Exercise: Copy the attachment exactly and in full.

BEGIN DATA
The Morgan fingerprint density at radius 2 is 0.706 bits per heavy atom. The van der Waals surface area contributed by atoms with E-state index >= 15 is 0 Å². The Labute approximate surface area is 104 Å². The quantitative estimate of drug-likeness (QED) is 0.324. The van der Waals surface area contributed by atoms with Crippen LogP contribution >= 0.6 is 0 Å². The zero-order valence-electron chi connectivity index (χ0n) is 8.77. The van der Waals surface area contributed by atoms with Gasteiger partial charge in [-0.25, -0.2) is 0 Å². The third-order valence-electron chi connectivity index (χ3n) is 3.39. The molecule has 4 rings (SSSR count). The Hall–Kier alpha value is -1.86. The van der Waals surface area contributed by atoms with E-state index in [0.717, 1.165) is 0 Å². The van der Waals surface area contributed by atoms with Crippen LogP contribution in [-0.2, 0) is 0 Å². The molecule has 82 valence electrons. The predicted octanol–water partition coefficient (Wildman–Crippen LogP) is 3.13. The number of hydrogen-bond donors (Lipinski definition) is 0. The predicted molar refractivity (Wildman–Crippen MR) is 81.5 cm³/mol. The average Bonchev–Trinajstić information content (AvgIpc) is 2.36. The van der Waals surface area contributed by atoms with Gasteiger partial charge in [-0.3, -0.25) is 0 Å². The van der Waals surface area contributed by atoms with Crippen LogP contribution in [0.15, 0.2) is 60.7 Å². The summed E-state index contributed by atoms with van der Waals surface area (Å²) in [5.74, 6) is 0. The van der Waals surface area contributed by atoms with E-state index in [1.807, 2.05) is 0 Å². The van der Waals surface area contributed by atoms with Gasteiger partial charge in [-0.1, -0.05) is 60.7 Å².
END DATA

The Morgan fingerprint density at radius 2 is 0.706 bits per heavy atom. The van der Waals surface area contributed by atoms with E-state index >= 15 is 0 Å². The Labute approximate surface area is 104 Å². The quantitative estimate of drug-likeness (QED) is 0.324. The van der Waals surface area contributed by atoms with Crippen LogP contribution >= 0.6 is 0 Å². The zero-order valence-electron chi connectivity index (χ0n) is 8.77. The van der Waals surface area contributed by atoms with Gasteiger partial charge in [-0.25, -0.2) is 0 Å². The third-order valence-electron chi connectivity index (χ3n) is 3.39. The molecule has 4 rings (SSSR count). The Hall–Kier alpha value is -1.86. The van der Waals surface area contributed by atoms with E-state index in [0.717, 1.165) is 0 Å². The van der Waals surface area contributed by atoms with Crippen LogP contribution in [-0.2, 0) is 0 Å². The molecule has 82 valence electrons. The predicted octanol–water partition coefficient (Wildman–Crippen LogP) is 3.13. The number of hydrogen-bond donors (Lipinski definition) is 0. The predicted molar refractivity (Wildman–Crippen MR) is 81.5 cm³/mol. The average Bonchev–Trinajstić information content (AvgIpc) is 2.36. The van der Waals surface area contributed by atoms with Gasteiger partial charge in [-0.3, -0.25) is 0 Å². The van der Waals surface area contributed by atoms with Crippen LogP contribution in [0.15, 0.2) is 60.7 Å². The summed E-state index contributed by atoms with van der Waals surface area (Å²) in [5.74, 6) is 0. The van der Waals surface area contributed by atoms with E-state index in [1.807, 2.05) is 0 Å². The van der Waals surface area contributed by atoms with Gasteiger partial charge in [-0.1, -0.05) is 60.7 Å².